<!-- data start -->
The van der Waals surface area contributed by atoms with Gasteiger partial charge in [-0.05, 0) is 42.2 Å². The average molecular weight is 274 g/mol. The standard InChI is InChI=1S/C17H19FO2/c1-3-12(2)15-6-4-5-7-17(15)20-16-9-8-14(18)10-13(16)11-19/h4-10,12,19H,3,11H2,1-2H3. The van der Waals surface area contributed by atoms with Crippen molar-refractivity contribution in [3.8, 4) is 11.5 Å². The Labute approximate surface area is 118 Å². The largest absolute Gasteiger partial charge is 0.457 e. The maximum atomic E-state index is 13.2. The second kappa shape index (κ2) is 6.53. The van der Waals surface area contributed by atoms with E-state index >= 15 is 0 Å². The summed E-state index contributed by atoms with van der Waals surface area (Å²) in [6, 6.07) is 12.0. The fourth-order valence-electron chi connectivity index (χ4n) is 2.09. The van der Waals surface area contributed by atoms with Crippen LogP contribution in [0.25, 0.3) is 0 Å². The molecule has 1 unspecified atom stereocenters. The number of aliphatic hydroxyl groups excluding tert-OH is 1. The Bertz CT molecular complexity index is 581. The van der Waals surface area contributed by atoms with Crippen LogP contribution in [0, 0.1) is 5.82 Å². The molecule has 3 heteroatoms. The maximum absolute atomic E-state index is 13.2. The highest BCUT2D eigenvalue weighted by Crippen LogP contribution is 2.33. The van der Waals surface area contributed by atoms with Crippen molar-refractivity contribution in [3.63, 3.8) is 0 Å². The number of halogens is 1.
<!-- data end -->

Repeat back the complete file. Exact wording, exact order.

The van der Waals surface area contributed by atoms with Gasteiger partial charge in [-0.05, 0) is 42.2 Å². The average molecular weight is 274 g/mol. The standard InChI is InChI=1S/C17H19FO2/c1-3-12(2)15-6-4-5-7-17(15)20-16-9-8-14(18)10-13(16)11-19/h4-10,12,19H,3,11H2,1-2H3. The van der Waals surface area contributed by atoms with Crippen molar-refractivity contribution in [3.8, 4) is 11.5 Å². The Labute approximate surface area is 118 Å². The largest absolute Gasteiger partial charge is 0.457 e. The maximum atomic E-state index is 13.2. The second kappa shape index (κ2) is 6.53. The van der Waals surface area contributed by atoms with E-state index >= 15 is 0 Å². The summed E-state index contributed by atoms with van der Waals surface area (Å²) in [6, 6.07) is 12.0. The fourth-order valence-electron chi connectivity index (χ4n) is 2.09. The van der Waals surface area contributed by atoms with Crippen LogP contribution in [0.25, 0.3) is 0 Å². The molecule has 1 unspecified atom stereocenters. The number of aliphatic hydroxyl groups excluding tert-OH is 1. The Bertz CT molecular complexity index is 581. The van der Waals surface area contributed by atoms with Crippen LogP contribution in [0, 0.1) is 5.82 Å². The molecule has 3 heteroatoms. The maximum absolute atomic E-state index is 13.2. The highest BCUT2D eigenvalue weighted by Crippen LogP contribution is 2.33. The van der Waals surface area contributed by atoms with Crippen molar-refractivity contribution in [3.63, 3.8) is 0 Å². The number of halogens is 1.